Last week, a major climate skeptic made big waves when he endorsed the view that there has been significant global warming resulting from human activities. After his unexpected testimony before Congress, global warming activists trumpeted his alleged “conversion” as proof that the United States needs to adopt a “cap and trade” carbon taxation scheme. These climate alarmists display a stunning lack of understanding of climate change when they propose to solve it via unilateral carbon taxes: A global pollution problem cannot ever be solved by unilateral action.
Dr. Richard Muller, a respected professor of physics at UC Berkeley, had long been critical of what he termed climate alarmists. After years of independent study, however, he concluded that there has, in fact, been a general warming trend that has loosely followed increases in human production of so-called greenhouse gases. Global warming activists declared a major victory after his testimony, and immediately made a push to resurrect a dormant proposal to tax the production of carbon dioxide.
Unfortunately, such asinine leaps are symptomatic of the rigidly ideological public sparring over global warming. On the left, green activists make unsubstantiated, apocalyptic predictions about the future, while on the right, pundits regurgitate talking points about shoddy, biased climatology research. Consequently, the debate over the public response to global warming has far too often centered on the degree of warming over the past several decades, rather than the much more relevant metric of weighing costs and benefits of actual proposed solutions to increased production of greenhouse gases.
Assuming that there is man-made global warming, it is caused by the production of greenhouse gases all over the globe. The problem with a unilateral carbon tax is precisely that it doesn’t operate globally: It would only tax carbon dioxide production in the United States. In a globalized world where China, India and other developing countries are responsible for ever-larger shares of industrial activity — and already aggregately produce several times more greenhouse gases than the Untied States — limiting American production of greenhouse gases won’t make a serious difference, even in a naïve model that doesn’t incorporate game theory and trade economics. All it would do is harm American manufacturing and cost American jobs through an additional tax burden.
When you remember that the United States has relatively free trade with most of the world, the outlook on carbon taxes gets even worse. Firms locate production facilities wherever costs are lowest, and a carbon tax would simply result in most American factories shutting down while new factories are built in China and India to produce the exact same goods. Not only would there be no impact on greenhouse gas production, but it would also cost countless American jobs at a time of dangerous unemployment levels.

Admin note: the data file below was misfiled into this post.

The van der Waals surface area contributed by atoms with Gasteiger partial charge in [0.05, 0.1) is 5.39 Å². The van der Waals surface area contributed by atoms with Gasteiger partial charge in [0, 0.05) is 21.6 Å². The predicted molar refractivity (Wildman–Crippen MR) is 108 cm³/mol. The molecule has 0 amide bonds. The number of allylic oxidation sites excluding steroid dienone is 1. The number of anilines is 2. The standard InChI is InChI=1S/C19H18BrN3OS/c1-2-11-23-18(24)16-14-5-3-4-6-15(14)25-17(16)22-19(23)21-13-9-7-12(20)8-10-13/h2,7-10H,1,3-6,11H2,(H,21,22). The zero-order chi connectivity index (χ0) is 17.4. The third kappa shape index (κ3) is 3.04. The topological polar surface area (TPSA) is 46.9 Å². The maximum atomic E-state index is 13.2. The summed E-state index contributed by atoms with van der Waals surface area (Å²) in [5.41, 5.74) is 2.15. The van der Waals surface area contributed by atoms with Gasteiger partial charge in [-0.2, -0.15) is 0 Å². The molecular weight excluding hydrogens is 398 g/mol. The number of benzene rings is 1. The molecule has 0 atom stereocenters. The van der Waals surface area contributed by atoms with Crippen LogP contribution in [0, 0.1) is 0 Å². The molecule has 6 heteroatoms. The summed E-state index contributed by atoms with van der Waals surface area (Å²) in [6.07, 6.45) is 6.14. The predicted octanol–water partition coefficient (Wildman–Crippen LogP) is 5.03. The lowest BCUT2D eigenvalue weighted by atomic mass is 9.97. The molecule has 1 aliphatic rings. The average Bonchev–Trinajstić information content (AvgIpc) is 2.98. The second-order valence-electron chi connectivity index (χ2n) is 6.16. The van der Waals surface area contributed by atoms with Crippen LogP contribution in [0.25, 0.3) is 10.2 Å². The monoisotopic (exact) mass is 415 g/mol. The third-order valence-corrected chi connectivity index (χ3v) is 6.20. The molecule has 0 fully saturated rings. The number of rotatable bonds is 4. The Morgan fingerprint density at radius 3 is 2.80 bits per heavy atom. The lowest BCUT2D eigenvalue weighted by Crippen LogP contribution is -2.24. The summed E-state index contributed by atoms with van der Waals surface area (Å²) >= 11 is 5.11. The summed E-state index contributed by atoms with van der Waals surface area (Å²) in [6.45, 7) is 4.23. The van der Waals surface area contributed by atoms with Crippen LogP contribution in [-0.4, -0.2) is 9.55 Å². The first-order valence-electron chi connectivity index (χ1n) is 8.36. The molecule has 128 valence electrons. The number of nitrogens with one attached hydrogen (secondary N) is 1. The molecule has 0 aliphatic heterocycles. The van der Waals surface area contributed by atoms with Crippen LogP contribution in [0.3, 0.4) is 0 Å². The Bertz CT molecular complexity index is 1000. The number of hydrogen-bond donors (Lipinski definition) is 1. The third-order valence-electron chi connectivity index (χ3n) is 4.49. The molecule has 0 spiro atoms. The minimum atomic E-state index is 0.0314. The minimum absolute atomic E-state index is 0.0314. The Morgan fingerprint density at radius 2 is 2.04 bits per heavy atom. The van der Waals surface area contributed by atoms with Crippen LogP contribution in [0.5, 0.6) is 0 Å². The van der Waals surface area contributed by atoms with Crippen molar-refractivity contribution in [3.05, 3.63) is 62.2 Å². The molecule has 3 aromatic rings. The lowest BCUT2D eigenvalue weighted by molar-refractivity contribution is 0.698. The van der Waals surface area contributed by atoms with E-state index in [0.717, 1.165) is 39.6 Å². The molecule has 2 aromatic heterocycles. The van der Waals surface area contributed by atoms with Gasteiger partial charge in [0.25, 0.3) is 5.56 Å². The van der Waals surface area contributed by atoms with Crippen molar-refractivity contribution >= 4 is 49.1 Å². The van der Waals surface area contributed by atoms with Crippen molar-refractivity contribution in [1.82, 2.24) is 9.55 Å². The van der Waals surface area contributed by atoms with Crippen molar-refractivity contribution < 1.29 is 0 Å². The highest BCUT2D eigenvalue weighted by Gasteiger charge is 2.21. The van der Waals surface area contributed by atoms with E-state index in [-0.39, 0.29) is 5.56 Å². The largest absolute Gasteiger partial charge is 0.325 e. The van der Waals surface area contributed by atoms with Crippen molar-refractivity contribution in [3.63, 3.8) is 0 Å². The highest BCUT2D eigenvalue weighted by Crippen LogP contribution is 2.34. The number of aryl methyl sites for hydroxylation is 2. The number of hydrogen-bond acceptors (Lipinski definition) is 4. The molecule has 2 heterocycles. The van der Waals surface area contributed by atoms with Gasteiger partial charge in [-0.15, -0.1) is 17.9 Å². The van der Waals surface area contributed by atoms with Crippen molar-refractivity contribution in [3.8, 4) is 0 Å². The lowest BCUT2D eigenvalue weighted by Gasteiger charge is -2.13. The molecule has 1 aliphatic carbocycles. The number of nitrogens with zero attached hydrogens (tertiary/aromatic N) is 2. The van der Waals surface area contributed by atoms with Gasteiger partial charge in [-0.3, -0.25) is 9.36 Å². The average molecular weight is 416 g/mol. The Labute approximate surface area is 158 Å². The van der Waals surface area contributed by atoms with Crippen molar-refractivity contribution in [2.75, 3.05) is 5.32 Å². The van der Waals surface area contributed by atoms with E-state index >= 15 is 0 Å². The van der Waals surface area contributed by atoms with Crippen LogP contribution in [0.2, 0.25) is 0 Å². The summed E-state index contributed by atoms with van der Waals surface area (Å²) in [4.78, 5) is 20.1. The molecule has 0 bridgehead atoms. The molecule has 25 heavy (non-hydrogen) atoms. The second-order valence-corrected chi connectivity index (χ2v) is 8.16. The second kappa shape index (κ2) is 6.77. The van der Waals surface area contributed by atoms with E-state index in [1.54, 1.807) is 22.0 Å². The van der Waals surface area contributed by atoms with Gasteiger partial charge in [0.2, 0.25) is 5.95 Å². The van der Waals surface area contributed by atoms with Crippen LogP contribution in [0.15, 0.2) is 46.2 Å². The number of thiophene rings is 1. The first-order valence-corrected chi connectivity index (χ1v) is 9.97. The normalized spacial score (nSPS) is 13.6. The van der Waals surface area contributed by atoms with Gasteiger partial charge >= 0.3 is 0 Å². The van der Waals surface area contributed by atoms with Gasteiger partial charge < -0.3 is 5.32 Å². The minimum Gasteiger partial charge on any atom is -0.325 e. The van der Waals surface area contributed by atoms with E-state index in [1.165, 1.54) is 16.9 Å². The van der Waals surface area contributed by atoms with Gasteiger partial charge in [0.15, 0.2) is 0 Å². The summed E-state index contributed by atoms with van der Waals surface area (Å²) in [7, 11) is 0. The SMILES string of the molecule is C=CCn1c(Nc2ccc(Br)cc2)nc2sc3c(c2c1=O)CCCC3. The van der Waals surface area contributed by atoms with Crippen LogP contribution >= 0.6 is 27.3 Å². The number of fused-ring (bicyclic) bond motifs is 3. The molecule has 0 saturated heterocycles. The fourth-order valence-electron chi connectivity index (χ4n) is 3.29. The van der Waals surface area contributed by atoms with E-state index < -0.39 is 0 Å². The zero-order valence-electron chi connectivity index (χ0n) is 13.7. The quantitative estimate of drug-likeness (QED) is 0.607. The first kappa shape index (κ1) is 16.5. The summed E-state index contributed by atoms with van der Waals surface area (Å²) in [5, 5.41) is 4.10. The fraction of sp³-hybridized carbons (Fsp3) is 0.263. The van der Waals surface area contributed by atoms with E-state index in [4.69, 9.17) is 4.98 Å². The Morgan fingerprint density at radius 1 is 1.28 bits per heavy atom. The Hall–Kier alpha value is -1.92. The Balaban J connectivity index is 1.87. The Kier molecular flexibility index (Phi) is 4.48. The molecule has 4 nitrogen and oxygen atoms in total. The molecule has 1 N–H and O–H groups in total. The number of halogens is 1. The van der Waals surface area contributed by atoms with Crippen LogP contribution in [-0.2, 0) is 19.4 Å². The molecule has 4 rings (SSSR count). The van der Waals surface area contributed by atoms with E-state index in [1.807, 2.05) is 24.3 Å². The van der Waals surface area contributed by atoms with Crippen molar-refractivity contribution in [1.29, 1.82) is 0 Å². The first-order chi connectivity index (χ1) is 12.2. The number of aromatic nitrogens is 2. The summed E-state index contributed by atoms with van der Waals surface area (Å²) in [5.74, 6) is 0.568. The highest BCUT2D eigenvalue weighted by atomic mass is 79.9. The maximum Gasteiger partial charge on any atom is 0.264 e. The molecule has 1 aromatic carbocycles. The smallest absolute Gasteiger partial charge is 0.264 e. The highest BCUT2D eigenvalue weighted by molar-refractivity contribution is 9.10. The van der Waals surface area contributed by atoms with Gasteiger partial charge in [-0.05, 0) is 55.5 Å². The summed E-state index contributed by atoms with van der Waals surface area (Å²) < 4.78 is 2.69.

To their credit, a few climate alarmists have recognized that unilateral action is tantamount to economic suicide and unlikely to impact greenhouse gas production or slow warming. These slightly wiser activists have focused their attentions on proposed treaties that would bind many nations together in a joint carbon tax scheme. Unfortunately, this makes no practical difference: Treaties are voluntary, and there is no inducement that would make China or India (or any one of countless other developing economies) adopt meaningful carbon taxes, since it would stunt the rapid growth those countries are experiencing. If the United States, Canada, Europe, Australia and Japan all adopted carbon taxes and the rising developing countries didn’t, it would simply transfer wealth from the high-minded developed countries to the developing countries, and without reducing emissions.
The only way to make the adoption of carbon taxes result in actual reductions in greenhouse gas production would be to end free trade by imposing tariffs on goods from countries without carbon taxes, and that would result in a ruinous trade war like that of the 1930s: Greenhouse gas production would be reduced, but at the cost of dramatically reduced economic and industrial activity. Quite simply put, carbon taxes are not the solution unless you believe that temperatures rising one or two degrees justify massive increases in poverty worldwide.
A globalized world with relatively free trade has brought about unprecedented wealth, economic growth and opportunity — especially in developing countries where billions are emerging from poverty for the first time in history — but it also prevents unilateral actions by one or a few rich countries from effectively solving global pollution issues. If we get all those climate activists pushing for research in engineering solutions — rather than unworkable policy solutions — to rising greenhouse gas levels, they might actually do some good for a change.
Trevor Wagener is a senior in Pierson College. His column runs on alternate Mondays.